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Captain Apologizes As Death Toll Rises In S. Korea Ferry Accident

A relative sits in a gymnasium in Jindo, South Korea, where the families of people who are aboard the sunken South Korean ferry Sewol have gathered to await news from the recovery effort.
Ed Jones
AFP/Getty Images
A relative sits in a gymnasium in Jindo, South Korea, where the families of people who are aboard the sunken South Korean ferry Sewol have gathered to await news from the recovery effort.

This post was updated at 7:25 p.m.

Divers recovered more bodies early Sunday in South Korea, from the wreckage of a ferry that sank earlier this week. The number of confirmed dead has now risen to 46. Since the ship sank on Wednesday, difficult conditions have complicated recovery efforts; heavy cranes have arrived that can shift the ferry, but officials say they'll wait to use them until they're sure none of the hundreds still missing managed to survive.

"They've been dealing with next to zero visibility, very strong currents," NPR's Anthony Kuhn tells Wade Goodwyn on Weekend Edition Saturday. "Also, they've been trying to pump air into that ship, in the hopes that there are some survivors hanging on in air pockets."

The captain of the Sewol, a 6,852-ton ferry, has been criticized for allowing 30 minutes to pass before giving an evacuation order. And days after the disaster, Lee Jun-Seok, 69, was arrested along with two crew members. He is charged with negligence of duty and other offenses.

The ferry began to sink on its way to a resort island off South Korea's southern coast Wednesday with 476 people on board, including 325 high school students.

About 174 people reportedly survived. Desperate efforts to find anyone who might have survived in air pockets within the ship were plagued by poor visibility in the water and strong currents.

After the accident, crew members say the ship turned more sharply than usual. Experts believe the ferry was doomed when its cargo shifted, causing it to list at an angle from which it couldn't recover. South Korea's Yonhap news agency says that officials don't believe an external cause, such as a large rock or other object, played a role.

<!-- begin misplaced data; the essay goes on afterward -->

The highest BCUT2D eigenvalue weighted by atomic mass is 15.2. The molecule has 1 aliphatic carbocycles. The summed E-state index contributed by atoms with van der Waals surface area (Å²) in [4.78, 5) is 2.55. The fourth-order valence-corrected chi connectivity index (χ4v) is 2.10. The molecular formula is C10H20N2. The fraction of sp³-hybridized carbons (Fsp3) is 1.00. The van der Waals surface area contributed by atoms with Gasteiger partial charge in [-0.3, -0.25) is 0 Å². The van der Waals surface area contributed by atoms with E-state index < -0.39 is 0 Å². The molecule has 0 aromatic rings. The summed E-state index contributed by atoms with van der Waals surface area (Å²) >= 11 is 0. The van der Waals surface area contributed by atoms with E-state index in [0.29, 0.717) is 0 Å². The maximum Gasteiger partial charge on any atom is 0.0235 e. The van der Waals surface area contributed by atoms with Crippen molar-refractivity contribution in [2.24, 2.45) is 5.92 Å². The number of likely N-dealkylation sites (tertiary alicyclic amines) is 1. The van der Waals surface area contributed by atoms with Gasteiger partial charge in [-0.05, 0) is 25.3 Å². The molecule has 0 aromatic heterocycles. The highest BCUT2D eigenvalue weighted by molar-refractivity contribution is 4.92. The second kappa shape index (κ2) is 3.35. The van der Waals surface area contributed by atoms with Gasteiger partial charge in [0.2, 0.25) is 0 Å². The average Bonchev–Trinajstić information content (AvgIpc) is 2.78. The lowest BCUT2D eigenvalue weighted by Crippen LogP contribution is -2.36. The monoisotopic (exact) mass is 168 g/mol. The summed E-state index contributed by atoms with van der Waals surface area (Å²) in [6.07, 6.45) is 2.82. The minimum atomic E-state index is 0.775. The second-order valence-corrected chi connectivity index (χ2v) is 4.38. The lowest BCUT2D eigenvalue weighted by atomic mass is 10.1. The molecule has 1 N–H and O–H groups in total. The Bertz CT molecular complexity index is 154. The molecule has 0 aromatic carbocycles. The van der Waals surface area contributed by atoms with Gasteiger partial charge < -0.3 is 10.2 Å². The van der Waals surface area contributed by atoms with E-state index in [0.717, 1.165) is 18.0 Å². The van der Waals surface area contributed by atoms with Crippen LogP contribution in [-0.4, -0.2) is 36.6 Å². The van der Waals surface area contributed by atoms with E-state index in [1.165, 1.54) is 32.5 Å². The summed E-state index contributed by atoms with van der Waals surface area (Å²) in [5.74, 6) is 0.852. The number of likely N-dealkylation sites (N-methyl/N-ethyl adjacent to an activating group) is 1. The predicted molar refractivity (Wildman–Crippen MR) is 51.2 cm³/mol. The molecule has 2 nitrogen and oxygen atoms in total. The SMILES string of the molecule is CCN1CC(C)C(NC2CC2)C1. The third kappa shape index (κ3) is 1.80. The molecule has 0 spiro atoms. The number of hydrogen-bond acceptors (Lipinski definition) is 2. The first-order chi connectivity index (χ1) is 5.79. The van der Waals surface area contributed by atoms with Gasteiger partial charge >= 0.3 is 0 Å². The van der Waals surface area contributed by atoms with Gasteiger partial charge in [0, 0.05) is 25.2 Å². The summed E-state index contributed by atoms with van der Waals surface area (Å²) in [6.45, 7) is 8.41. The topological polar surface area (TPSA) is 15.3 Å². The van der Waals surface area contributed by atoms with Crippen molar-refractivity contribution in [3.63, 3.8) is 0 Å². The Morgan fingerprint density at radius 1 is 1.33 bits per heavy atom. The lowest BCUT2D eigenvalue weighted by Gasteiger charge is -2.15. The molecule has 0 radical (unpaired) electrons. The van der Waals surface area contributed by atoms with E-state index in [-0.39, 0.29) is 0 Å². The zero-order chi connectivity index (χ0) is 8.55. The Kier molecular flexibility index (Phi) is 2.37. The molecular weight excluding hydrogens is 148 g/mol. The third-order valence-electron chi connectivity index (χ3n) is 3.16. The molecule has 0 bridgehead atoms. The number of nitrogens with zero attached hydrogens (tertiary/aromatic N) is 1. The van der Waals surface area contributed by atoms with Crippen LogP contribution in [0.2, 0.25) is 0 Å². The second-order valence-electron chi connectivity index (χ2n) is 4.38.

Here's how we've described the sinking:

"At first, survivors say, they were told to stay in place. It was 30 minutes or so, they report, before the order was given to abandon ship. By then, many of those on board reportedly couldn't get to lifeboats because the ship had tilted too far. Within two hours, the ferry had capsized."

After he was arrested, the captain apologized. As the BBC reports:

"I am sorry to the people of South Korea for causing a disturbance and I bow my head in apology to the families of the victims," he said.

"I gave instructions regarding the route, then I briefly went to the bedroom and then [the sinking] happened," he said.

"The current was very strong, the temperature of the ocean water was cold, and I thought that if people left the ferry without proper judgement, if they were not wearing a life jacket, and even if they were, they would drift away and face many other difficulties," he said.

The captain added that at the time, rescue ships had not yet arrived on the scene.

Yonhap reports that an analysis of the list of known survivors finds that a large percentage of the crew escaped the sinking wreck, including all 15 who were tasked with steering the ferry. Less than a quarter of the high school students who were aboard the ferry have been found alive, the agency says.

Copyright 2020 NPR. To see more, visit https://www.npr.org.

Bill Chappell is a writer and editor on the News Desk in the heart of NPR's newsroom in Washington, D.C.